IS captures Jordanian pilot after plane downed over Syria

IS captures Jordanian pilot after plane downed over Syria
A still image released by the Islamic State group's branch in Raqa on jihadist websites on December 24, 2014 purportedly shows a Jordanian pilot (C) captured by IS group's fighters after they shot down a warplane from the US-led coalition with an anti-aircraft missile near Raqa city.

BEIRUT - The Islamic State group captured a Jordanian pilot Wednesday after his warplane from the US-led coalition was reportedly shot down while on a mission against the jihadists over northern Syria.

A senior Jordanian military official confirmed to the Petra news agency that "the pilot was taken hostage by the IS terrorist organisation" in Syria's Raqa region, a militant stronghold, early on Wednesday.

Jordan did not say why the plane crashed, but both the jihadists and the Syrian Observatory for Human Rights, a Britain-based monitoring group, said it was shot with an anti-aircraft missile.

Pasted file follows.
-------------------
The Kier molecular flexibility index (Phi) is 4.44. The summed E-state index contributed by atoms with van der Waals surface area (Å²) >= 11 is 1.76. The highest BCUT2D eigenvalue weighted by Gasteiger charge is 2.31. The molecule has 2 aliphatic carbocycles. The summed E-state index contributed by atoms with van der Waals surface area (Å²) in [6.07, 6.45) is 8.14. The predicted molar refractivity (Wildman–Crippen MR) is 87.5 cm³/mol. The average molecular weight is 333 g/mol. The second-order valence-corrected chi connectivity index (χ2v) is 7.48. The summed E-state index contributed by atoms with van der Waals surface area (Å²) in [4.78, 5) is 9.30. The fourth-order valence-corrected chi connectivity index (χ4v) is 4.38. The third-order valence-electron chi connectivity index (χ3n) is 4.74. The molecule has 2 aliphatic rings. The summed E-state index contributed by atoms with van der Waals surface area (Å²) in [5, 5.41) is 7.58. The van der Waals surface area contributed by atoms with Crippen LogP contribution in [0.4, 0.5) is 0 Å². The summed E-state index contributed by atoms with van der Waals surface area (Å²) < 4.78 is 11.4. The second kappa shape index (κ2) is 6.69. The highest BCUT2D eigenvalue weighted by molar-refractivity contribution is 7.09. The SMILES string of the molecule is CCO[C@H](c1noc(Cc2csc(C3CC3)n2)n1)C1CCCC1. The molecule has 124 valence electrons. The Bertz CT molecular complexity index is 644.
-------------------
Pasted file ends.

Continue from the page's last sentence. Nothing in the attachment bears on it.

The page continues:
It was the first coalition warplane lost since air strikes on IS began in Syria in September.

Coalition warplanes have carried out regular strikes around Raqa, which IS has used as the headquarters for its self-declared "caliphate" after seizing control of large parts of Syria and Iraq.

The IS branch in Raqa published photographs on jihadist websites purporting to show its fighters holding the captured pilot.

One showed the pilot, wearing only a white shirt, being carried from a body of water by four men. Another showed him on land, surrounded by almost a dozen armed men.

A photograph was also released of the pilot's military identification card, showing his name as Maaz al-Kassasbeh, his birth date as May 29, 1988, and his rank of first lieutenant.

The jihadists claimed to have shot down the warplane with a heat-seeking missile.

Images distributed by IS supporters of the alleged aftermath of the crash appeared to show the distinctive canopy of an F-16 fighter jet.

Experts said the missile used might have been taken from Syrian rebels or from among weapons captured from Syrian and Iraqi troops.

Eliot Higgins, who posts detailed analyses of weapons in Syria and other conflicts on his blog, said IS is known to have several kinds of anti-aircraft weapons including Chinese-made and Soviet-era missiles.

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